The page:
The global demand for protein is expected to double by 2050. Instead of increasing production of conventional protein sources, we need to find ways to efficiently produce sustainable alternatives for proteins.Egg whites without chickens, chocolate without cocoa beans, animal protein and fats without meat production? These are concrete examples of cellular agriculture, which Business Finland is investing heavily in developing in a new €5 million research project. The CERAFIM project aims to achieve sustainable food production through biotechnology in collaboration between VTT and Finnish companies.
The green transition, circular economy and national carbon neutrality targets call for reduced emissions from agriculture and better utilization of side streams. The sustainability challenges of our current food system are manifold as the sector is responsible for about 25% of global CO2 emissions, more than half of which are caused by meat production. The situation is even more challenging for clean water, of which agriculture already consumes 75% globally.
“Global population is reaching 10 billion by 2050 and it’s estimated that the demand for protein is set to double. We can’t just increase production of conventional protein sources to meet that demand. Therefore we need a shift from conventional animal based protein sources to more sustainably produced alternative protein sources,” says Joosu Kuivanen, Chief Operating Officer, Eniferbio.
Cellular agriculture is based on the production of food and materials without fields or animal farming. Instead, food ingredients and material components are grown with microbes, algae, plant or animal cells in bioreactors. The cells can be fed with sugars derived from side-streams from agriculture forestry or the food processing industry. The so-called cell factories are capable of producing, for example, proteins, fats, carbohydrates, bioplastics and a wide range of chemicals or even whole cell biomass containing various components. This production method has enormous advantages over conventional agriculture.
“The environmental impact of cellular agriculture is estimated to be lower than that of conventional food production. *In particular, land use impacts are up to 90% lower compared to current food production, but also greenhouse gas emissions are significantly reduced, especially when renewable energy is used in the processes. Cellular agriculture could also offer a solution to the challenges of fair and transparent supply chains, and thus affect the social sustainability of food production,” says Annika Porr, Senior Manager, R&D, Fazer, a large sweet manufacturer.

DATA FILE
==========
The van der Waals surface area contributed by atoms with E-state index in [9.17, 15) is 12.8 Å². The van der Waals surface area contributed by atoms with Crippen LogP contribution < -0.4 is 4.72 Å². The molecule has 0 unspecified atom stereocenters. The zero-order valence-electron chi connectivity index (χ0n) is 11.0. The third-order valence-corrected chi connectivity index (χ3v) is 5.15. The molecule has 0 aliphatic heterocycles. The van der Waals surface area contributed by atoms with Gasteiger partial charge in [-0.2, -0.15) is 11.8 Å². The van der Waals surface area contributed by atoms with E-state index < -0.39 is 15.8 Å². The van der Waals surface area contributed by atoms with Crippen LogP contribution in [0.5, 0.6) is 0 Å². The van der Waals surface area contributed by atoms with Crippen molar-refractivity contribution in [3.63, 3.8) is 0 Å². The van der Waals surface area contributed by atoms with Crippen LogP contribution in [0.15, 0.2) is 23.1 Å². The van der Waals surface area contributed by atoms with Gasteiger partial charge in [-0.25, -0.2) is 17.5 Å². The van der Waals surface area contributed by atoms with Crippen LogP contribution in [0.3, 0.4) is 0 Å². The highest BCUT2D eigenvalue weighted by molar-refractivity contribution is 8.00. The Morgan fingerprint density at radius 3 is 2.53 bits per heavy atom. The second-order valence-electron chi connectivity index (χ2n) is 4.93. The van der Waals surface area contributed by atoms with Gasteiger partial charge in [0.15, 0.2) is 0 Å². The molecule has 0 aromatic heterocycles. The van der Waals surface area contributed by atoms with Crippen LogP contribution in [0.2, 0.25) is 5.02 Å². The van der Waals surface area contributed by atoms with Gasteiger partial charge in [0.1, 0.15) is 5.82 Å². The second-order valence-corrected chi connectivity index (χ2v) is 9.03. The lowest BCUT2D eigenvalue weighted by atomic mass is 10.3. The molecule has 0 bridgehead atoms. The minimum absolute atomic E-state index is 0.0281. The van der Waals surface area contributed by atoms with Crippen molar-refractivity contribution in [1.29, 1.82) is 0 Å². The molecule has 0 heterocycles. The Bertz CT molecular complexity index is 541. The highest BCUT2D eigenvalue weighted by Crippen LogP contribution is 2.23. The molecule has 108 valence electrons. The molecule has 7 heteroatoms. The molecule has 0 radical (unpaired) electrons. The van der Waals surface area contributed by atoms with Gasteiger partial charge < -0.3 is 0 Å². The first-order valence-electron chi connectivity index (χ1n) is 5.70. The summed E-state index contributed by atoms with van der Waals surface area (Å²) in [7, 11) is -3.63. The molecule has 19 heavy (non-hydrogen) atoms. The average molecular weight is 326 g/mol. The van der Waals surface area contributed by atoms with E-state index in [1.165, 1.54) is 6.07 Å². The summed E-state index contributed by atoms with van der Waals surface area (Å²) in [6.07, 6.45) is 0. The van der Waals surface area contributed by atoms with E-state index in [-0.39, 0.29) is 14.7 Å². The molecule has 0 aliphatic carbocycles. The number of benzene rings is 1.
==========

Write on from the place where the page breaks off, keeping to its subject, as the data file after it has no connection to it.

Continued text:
Cellular agriculture is deeply rooted in traditional food production, with products such as tempeh or yeast spreads, but during the last ten years, progress in synthetic biology and industrial biotechnology have opened up completely new possibilities and led to a major leap forward in the field. VTT has long recognised the potential of cellular agriculture and has invested in research in this field.
In this new CERAFIM project, VTT’s know-how is joined with the expertise of nine Finnish companies to develop a more sustainable materials production and food system by combining biotechnology with circular economy. The project partners are Valio, Fazer, UPM, Kemira, Fortum Bio2X and emerging start-ups OnegoBio, Spinnova, eniferBio, High Metal and Brightplus.
“We focus on the actual technology development – how we can efficiently produce the proteins or lipids or the microbial biomass that can be used either for food or other applications like material solutions. In addition to development of the end applications, safety and regulatory issues are also addressed, especially from the viewpoint of using side-streams. Hence, the project takes a holistic view on the new value chain development,” says Emilia Nordlund, Research Manager, VTT.
Finland is well positioned to be a forerunner in cellular agriculture and to turn both its know-how and new innovations into successful export products. Business Finland is now investing heavily in the development of cellular agriculture through this nearly €5 million project. CERAFIM is set to run for two years and is part of Business Finland’s Bio & Circular Finland programme. Its key vision is that by 2030, European consumers will accept cellular agriculture as one of the mainstream methods of food and material production. CERAFIM also offers a concrete opportunity to make the global materials production and food system both more sustainable and more equitable.
“What inspires me most is that cellular agriculture allows for nutrient-rich food production in areas where unfavorable climate or soil quality is restricting traditional agricultural production. Cellular agriculture can enable decentralised food production. And what is fascinating is that it can create equality for people all over the world,” says Dilek Ercili-Cura, Senior research scientist, Valio, one of the big dairy product companies.